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Parents with an adult child dealing with substance use disorder involving either drugs or alcohol find hope and support through Parents of Addicted Loved Ones (PAL). Meetings are available all over the country, and lives are being changed every day. It’s not an easy journey, but you don’t have to go it alone.

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Three parents.

Three journeys just like yours.

“Finding out that a loved one is using drugs or alcohol can be difficult. There can be a lot of lying and denial. Once you know for sure, the next question is: What now?

Michael Speakman, LISAC, Founder of PAL

Kevin B.

There have been times that my sons made me so proud and other times it was impossible for me to even pick out a birthday card for them because none of the cards fit the way I really felt.

Jack M.

We are parents of a 28-year-old son who struggles with alcohol abuse and mental illness that he was diagnosed with at a young age…

Claudia S.

The enabling lesson was most impactful in identifying how I was contributing to her addiction – the things I thought I was doing to “help” were making it easier for her addiction.

Usually, parents are attempting to control the addict, the world around the addict and the outcomes of their addiction. Here I've found a better way.


– Anonymous PAL Dad

You are not alone.

To have a child lost to alcohol or drug addiction is to suffer a thousand deaths. The more you try to save them from their addiction the more it burns a hole in your heart. Watching their light fall away into darkness, you enter your own world of pain. But while you may feel stranded by fear and confusion, you are not alone.

We’ve been there.

PAL is a nonprofit that provides hope through education and support to parents of adults dealing with substance use disorder.

The free weekly meetings use an evidence-based curriculum designed specifically for parents by professionals in the treatment and recovery industry. Each session includes:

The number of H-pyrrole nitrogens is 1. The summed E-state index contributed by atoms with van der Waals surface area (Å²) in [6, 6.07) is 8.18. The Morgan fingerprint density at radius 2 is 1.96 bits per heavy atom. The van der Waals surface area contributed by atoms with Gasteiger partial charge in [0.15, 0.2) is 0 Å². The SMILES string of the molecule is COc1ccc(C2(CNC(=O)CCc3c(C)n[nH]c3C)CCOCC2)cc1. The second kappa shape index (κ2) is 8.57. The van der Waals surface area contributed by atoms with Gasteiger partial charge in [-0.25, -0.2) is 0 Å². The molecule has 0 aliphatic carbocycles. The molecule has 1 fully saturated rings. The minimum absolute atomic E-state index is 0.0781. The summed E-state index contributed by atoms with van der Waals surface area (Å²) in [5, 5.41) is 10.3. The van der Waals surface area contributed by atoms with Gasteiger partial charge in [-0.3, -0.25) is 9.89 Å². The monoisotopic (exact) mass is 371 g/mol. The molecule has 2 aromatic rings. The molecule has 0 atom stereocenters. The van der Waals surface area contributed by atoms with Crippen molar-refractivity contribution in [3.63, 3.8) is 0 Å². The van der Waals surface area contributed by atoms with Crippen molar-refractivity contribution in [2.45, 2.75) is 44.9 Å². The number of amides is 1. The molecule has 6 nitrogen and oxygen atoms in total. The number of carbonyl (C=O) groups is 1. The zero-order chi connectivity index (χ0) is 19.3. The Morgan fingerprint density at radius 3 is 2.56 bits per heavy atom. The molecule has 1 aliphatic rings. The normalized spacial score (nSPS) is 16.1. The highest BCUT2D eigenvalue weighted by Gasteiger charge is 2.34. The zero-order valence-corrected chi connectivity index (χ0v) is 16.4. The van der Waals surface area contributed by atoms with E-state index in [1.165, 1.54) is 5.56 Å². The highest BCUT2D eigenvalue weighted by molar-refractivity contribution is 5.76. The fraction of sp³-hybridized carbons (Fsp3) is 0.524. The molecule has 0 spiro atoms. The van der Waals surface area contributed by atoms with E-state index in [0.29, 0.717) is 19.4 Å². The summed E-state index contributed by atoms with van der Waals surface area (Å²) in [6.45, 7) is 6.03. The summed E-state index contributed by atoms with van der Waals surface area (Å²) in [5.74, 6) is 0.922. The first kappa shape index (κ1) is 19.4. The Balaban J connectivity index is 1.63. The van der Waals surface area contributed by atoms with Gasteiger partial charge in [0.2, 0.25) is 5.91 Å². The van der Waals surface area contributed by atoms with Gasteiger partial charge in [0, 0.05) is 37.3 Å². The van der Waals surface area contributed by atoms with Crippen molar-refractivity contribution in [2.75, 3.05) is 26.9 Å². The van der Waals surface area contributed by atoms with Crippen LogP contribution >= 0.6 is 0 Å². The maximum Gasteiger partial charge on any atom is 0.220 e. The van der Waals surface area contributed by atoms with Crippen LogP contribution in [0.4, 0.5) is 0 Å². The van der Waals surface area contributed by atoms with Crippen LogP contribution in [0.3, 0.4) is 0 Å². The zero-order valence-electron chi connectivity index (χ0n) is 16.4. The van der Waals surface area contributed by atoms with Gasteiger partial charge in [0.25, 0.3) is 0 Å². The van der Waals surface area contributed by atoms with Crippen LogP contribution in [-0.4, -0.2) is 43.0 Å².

• An educational component that offers tools for parents to use when to trying to save a son or daughter from addiction, including ways to help them in a healthy way rather than enable their addiction.
  • A time for parents to interact, sharing what has worked – and not worked – for them in their community.

Not only is the physical and emotional health of parents improved, but in many cases their adult addicted loved one is led to seek recovery. Researchers from Northern Arizona University have studied PAL and determined that after participating in the PAL program:

  • Parents’ wellbeing improved.
  • Parents decreased their tendency to engage in enabling and co-dependency behaviors.
  • PAL members’ addicted loved ones were less likely to misuse substances.

    "Twelve years of heavy drug use had left me a shell of a person. In the early years, my parents enabled me. They indirectly supported my addiction by providing me with financial means and a place to stay. They fruitlessly tried to plead with me, rescue me, and place me in situations where they thought I’d get help. I can look back and see that the beginning of the end was when they got involved with PAL. When they not only learned how to help me – but actively implemented those strategies into our relationship, and most importantly, when they stuck with it, even when they didn’t want to.

    PAL is one of the greatest blessings in my life.”

    – Sean, in long-term recovery

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    Hope, Help and Stories. Read On.

    Our blog contains stories from the PAL monthly eNewsletter. We feature columns by parents like you, by counselors, and by people in recovery. They offer ongoing sources of information, insight, and hope.

    Am I a good role model for my adult children?

    Am I a good role model for my adult children?

    ​​ At a recent PAL meeting a distressed mother said, “I’ve cut financial strings, my son no longer lives with me and I’m limiting how many phone calls I take because he only calls when he wants money or is in a crisis, so I guess there is nothing else I can do?” This...

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    There is always hope!

    There is always hope!

    ​ After my son graduated from college, he lived on his own and picked up a few jobs before he started working for a bank - he was in his mid-20’s. He was doing very well at the bank and was working in the mortgage department. He advanced up through the department and...

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    Get comfortable with being uncomfortable

    Get comfortable with being uncomfortable

    ​​​​ “I shall be telling this with a sigh. Somewhere ages and ages hence: Two roads diverged in a wood, and I – I took the one less traveled by,  And that has made all the difference.”  -  Robert Frost I recently left a job I had held for seven years of my adult life....

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     Special Thanks to Our Donors and Partners

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    Information: (480) 300-4712
    Administration: (602) 512-1454
    © 2021 Parents of Addicted Loved Ones
    Parents of Addicted Loved Ones is a Registered 501(c)(3)

    Hope Direct to Your Inbox

    Sign up to receive hopeful insights and stories from PAL group members and leaders. You're not in this alone. Keep that in mind always.